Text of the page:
The first time Lo Kam-wing visited Hong Kong’s Happy Valley Racecourse, it was 1974 and he wasn’t supposed to be there.

Then just 14 years old, Lo and a few schoolmates made their way to the racetrack one day after school to try their luck at getting around the 18-and-over admission policy. Maybe the ticket taker didn’t care. Maybe the policy just wasn’t as strict as they expected. Whatever the case, as soon as the boys were allowed in, they disappeared quickly into the crowd, hoping not to be caught.

How American gambler won US$1 billion on Hong Kong horses

It was an act of daring, something the boys did to prove they weren’t afraid – even though, Lo says, they were. The boys quickly took a liking to the racecourse, though, with its lively crowds and thundering packs of horses. Soon Happy Valley, where races run most Wednesday nights from September to July, became a routine after-school destination.

These days, nobody in the grandstands would doubt Lo belongs. At 58, with wispy grey hair and big eyeglasses, Lo looks back fondly on the exhilaration races he attended in his younger years. But last week, on the last evening of the 2017-18 racing season, he still got a thrill from it all.

“It was this close,” Lo says, gesturing enthusiastically with two fingers after Letsgofree bested Celebration in the first race by barely a nose. “It’s always exciting.”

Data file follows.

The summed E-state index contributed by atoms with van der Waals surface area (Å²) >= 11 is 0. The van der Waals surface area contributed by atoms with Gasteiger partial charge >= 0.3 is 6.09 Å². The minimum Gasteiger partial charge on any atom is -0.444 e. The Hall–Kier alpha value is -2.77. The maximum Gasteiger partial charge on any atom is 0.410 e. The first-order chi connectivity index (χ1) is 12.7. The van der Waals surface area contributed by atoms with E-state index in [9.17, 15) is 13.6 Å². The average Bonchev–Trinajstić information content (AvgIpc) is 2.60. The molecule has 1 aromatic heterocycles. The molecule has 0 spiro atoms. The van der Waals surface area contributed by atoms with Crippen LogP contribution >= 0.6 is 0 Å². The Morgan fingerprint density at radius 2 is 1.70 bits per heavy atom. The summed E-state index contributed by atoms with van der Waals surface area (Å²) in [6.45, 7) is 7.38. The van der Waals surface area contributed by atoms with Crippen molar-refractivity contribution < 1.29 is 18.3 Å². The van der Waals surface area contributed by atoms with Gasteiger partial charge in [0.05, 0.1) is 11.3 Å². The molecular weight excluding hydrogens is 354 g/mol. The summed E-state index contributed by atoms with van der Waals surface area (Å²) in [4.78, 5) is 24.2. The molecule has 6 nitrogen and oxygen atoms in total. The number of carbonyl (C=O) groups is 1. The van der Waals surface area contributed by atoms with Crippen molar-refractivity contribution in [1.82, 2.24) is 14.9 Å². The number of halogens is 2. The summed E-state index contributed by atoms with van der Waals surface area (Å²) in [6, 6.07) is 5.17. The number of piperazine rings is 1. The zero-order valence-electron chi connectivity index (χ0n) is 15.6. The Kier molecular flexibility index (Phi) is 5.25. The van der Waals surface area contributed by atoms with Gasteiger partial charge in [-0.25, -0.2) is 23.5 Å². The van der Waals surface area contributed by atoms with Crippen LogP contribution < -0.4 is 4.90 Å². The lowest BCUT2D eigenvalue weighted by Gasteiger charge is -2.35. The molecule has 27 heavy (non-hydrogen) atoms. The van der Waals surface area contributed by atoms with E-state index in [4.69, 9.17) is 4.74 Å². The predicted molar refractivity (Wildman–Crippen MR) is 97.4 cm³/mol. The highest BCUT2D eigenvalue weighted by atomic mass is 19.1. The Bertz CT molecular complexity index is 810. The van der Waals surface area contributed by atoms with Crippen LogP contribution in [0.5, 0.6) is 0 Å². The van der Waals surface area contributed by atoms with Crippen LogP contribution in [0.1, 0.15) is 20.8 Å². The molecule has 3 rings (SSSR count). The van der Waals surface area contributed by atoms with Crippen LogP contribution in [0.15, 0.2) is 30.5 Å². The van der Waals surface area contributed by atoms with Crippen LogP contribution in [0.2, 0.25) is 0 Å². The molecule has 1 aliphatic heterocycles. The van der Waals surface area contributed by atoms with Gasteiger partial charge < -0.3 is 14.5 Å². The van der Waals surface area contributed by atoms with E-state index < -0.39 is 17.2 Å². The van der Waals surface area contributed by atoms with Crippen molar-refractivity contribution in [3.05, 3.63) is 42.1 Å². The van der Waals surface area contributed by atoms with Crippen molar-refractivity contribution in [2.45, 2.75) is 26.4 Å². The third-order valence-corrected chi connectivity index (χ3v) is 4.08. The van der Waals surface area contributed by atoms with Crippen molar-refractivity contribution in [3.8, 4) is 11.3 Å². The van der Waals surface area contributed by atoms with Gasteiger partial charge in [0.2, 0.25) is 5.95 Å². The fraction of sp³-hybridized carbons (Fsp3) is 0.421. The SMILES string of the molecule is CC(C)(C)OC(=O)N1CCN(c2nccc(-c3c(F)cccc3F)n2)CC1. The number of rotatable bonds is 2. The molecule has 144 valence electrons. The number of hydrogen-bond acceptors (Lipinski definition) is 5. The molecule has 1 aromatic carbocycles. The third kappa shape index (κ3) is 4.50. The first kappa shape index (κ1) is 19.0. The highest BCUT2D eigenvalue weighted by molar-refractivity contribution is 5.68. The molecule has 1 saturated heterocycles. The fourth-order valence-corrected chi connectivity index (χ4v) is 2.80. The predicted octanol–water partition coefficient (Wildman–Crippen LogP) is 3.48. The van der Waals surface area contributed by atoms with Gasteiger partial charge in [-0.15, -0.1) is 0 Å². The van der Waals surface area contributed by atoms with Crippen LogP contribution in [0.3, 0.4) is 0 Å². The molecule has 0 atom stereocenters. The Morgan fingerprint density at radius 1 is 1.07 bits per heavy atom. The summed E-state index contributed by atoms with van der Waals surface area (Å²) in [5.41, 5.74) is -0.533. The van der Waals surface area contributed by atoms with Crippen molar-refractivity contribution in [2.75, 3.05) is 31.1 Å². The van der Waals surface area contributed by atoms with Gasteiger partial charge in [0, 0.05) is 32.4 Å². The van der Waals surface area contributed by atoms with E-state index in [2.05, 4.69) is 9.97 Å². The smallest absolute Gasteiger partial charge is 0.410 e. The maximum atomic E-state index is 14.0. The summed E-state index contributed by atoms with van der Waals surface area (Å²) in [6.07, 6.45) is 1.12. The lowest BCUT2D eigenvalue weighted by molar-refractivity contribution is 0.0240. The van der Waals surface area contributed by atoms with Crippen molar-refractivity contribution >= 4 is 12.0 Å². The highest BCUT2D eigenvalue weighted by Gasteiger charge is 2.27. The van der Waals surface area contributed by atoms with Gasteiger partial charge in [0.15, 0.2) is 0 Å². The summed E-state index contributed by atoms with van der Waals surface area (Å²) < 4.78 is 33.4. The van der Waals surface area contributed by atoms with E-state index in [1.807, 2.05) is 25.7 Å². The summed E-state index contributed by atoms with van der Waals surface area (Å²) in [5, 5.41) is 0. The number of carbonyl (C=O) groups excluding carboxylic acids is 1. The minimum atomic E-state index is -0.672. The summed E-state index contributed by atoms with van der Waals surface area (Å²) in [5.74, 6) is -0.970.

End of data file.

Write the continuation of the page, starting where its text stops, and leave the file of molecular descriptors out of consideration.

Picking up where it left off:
Horse racing in Hong Kong dates back to the earliest days of British colonial rule, with the first race at Happy Valley running in 1846. Over the years, the pastime became a symbol of the city’s identity – so much that, in the lead-up to the city’s handover from Britain back to China in 1997, China’s then paramount leader Deng Xiaoping assured nervous Hongkongers: “Horse racing will continue, and the dancing parties will go on.”

Today, Happy Valley draws crowds from all corners of city life, from billionaires placing big-money bets to construction workers hoping to boost their monthly earnings. Still mixing in, though, is an older generation of Hongkongers who have been cheering the thoroughbreds on for decades. For men and women like Lo, the racecourse is a place full of memories – good and bad – and the last night of the season is still an experience not to be missed.

More than 22,000 people packed into the Happy Valley grandstands last Wednesday. The moment Lo moves from his seat, it is filled by a white-haired Ms Chan, who sits down to enjoy a bowl of noodles before the next race.

Happy Valley’s horse racing brings prosperity to former swampland

Chan, who declines to give her full name, has been a Happy Valley regular since the early 1990s. Her five children have all grown up and left the roost, which Chan says sometimes leaves her days a bit dull. She says she looks forward to the boost of energy she gets on race nights – from the horses, but also the live bands playing pop covers between races.

The Hong Kong Jockey Club’s “Happy Wednesday” events make for an animated scene at the racecourse. In addition to the bands, dozens of booths serve San Miguel, Kirin, Tiger, and Asahi beer by the pitcher – part of a targeted and successful effort initiated a decade ago to appeal to the younger demographic.